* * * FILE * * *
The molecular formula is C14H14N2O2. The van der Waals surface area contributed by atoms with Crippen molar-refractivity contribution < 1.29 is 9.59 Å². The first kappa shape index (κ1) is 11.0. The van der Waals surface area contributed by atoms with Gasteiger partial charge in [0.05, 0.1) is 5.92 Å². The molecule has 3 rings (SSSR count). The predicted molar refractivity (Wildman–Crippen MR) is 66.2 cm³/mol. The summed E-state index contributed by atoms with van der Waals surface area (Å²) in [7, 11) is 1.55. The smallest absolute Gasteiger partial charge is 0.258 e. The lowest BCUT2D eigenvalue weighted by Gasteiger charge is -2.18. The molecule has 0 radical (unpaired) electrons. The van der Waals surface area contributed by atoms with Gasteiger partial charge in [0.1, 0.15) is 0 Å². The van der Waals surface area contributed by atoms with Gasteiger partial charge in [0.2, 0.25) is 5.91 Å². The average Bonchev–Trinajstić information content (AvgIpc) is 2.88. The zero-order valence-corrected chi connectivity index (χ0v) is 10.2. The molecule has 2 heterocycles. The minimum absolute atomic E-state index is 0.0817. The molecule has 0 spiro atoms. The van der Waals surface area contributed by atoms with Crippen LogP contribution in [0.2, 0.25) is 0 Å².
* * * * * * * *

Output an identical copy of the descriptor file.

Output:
The molecular formula is C14H14N2O2. The van der Waals surface area contributed by atoms with Crippen molar-refractivity contribution < 1.29 is 9.59 Å². The first kappa shape index (κ1) is 11.0. The van der Waals surface area contributed by atoms with Gasteiger partial charge in [0.05, 0.1) is 5.92 Å². The molecule has 3 rings (SSSR count). The predicted molar refractivity (Wildman–Crippen MR) is 66.2 cm³/mol. The summed E-state index contributed by atoms with van der Waals surface area (Å²) in [7, 11) is 1.55. The smallest absolute Gasteiger partial charge is 0.258 e. The lowest BCUT2D eigenvalue weighted by Gasteiger charge is -2.18. The molecule has 0 radical (unpaired) electrons. The van der Waals surface area contributed by atoms with Gasteiger partial charge in [0.1, 0.15) is 0 Å². The van der Waals surface area contributed by atoms with Gasteiger partial charge in [0.2, 0.25) is 5.91 Å². The average Bonchev–Trinajstić information content (AvgIpc) is 2.88. The zero-order valence-corrected chi connectivity index (χ0v) is 10.2. The molecule has 2 heterocycles. The minimum absolute atomic E-state index is 0.0817. The molecule has 0 spiro atoms. The van der Waals surface area contributed by atoms with Crippen LogP contribution in [0.2, 0.25) is 0 Å².